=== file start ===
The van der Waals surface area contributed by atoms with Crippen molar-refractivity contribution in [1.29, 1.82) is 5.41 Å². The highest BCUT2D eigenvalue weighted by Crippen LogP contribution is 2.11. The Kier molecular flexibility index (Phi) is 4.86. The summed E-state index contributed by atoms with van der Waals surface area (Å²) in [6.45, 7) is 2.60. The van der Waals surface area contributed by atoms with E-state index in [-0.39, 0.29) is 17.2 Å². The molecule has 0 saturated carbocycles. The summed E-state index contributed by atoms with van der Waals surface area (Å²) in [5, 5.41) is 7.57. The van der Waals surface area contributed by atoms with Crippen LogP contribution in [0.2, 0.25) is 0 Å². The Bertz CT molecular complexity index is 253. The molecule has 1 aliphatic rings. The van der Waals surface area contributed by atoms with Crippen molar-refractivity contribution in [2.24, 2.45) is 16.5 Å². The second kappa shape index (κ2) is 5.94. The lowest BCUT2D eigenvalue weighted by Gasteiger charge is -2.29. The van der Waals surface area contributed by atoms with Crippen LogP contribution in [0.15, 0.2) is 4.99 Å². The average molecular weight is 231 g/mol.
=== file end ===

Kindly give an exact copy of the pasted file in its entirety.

The van der Waals surface area contributed by atoms with Crippen molar-refractivity contribution in [1.29, 1.82) is 5.41 Å². The highest BCUT2D eigenvalue weighted by Crippen LogP contribution is 2.11. The Kier molecular flexibility index (Phi) is 4.86. The summed E-state index contributed by atoms with van der Waals surface area (Å²) in [6.45, 7) is 2.60. The van der Waals surface area contributed by atoms with E-state index in [-0.39, 0.29) is 17.2 Å². The molecule has 0 saturated carbocycles. The summed E-state index contributed by atoms with van der Waals surface area (Å²) in [5, 5.41) is 7.57. The van der Waals surface area contributed by atoms with Crippen LogP contribution in [0.2, 0.25) is 0 Å². The Bertz CT molecular complexity index is 253. The molecule has 1 aliphatic rings. The van der Waals surface area contributed by atoms with Crippen molar-refractivity contribution in [2.24, 2.45) is 16.5 Å². The second kappa shape index (κ2) is 5.94. The lowest BCUT2D eigenvalue weighted by Gasteiger charge is -2.29. The van der Waals surface area contributed by atoms with Crippen LogP contribution in [0.15, 0.2) is 4.99 Å². The average molecular weight is 231 g/mol.